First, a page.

To bring the campaign to life, Dini Von Mueffling Communications brought RepresentUs together with creative cooperative Oxcart Assembly. Last year, during the 2020 election, the team launched ‘Dictators’, a daring campaign leveraging deepfake technology. “With the recent voting rights law in Georgia and the imminent threat of voter restrictions, and the upcoming Senate vote of perhaps the most important federal legislation of our lifetime ... we needed to follow up with something even bigger,” says von Mueffling.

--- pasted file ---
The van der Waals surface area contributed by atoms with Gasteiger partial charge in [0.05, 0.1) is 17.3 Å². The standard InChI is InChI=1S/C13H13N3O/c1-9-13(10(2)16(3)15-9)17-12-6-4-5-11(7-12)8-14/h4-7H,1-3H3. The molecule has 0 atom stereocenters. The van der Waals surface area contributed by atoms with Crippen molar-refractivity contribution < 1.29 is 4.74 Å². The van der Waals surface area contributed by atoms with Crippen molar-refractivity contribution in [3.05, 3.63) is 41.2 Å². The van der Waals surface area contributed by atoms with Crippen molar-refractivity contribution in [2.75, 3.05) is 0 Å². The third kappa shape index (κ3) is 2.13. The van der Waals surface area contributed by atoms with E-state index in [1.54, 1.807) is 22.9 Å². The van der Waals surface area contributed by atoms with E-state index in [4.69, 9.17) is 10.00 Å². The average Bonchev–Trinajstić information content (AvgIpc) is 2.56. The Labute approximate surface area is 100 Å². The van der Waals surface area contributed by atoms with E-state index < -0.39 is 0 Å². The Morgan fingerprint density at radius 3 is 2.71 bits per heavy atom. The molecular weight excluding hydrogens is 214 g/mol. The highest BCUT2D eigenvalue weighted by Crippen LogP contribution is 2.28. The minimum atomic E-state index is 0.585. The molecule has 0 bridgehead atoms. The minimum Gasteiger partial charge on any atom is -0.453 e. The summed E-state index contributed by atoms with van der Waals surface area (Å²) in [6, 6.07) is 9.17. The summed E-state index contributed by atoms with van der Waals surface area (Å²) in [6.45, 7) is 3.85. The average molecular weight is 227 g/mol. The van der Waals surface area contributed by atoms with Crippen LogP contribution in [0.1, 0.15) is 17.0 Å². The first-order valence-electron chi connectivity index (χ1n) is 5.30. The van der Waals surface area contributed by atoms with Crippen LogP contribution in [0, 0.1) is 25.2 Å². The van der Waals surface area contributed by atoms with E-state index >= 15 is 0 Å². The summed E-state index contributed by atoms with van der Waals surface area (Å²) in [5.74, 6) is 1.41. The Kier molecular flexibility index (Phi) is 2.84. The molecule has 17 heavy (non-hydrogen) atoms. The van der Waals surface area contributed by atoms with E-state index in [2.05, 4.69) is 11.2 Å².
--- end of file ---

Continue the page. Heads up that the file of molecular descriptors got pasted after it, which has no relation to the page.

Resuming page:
Oxcart Assembly co-founder and creative director Jeff Jetton – who has been involved in various eyebrow-raising creative political campaigns, including a controversial activation involving Wall Street’s Charging Bull – says the biggest challenge of creating ‘Transmission from the future’ was toeing the line between an imagined world and a potentially not-so-distant reality. “We didn’t want time travel to feel kitschy, but instead wanted the concept to serve as a way of displaying what could happen if urgent bills like the For the People Act don’t pass,” he says. “Portraying Katy and Orlando as older versions of themselves showed that no matter who you are, political decisions have real-world consequences in the present and for future generations. Ultimately our future selves will pay the price for the decisions being made today.”

Looking to an old favorite for new inspiration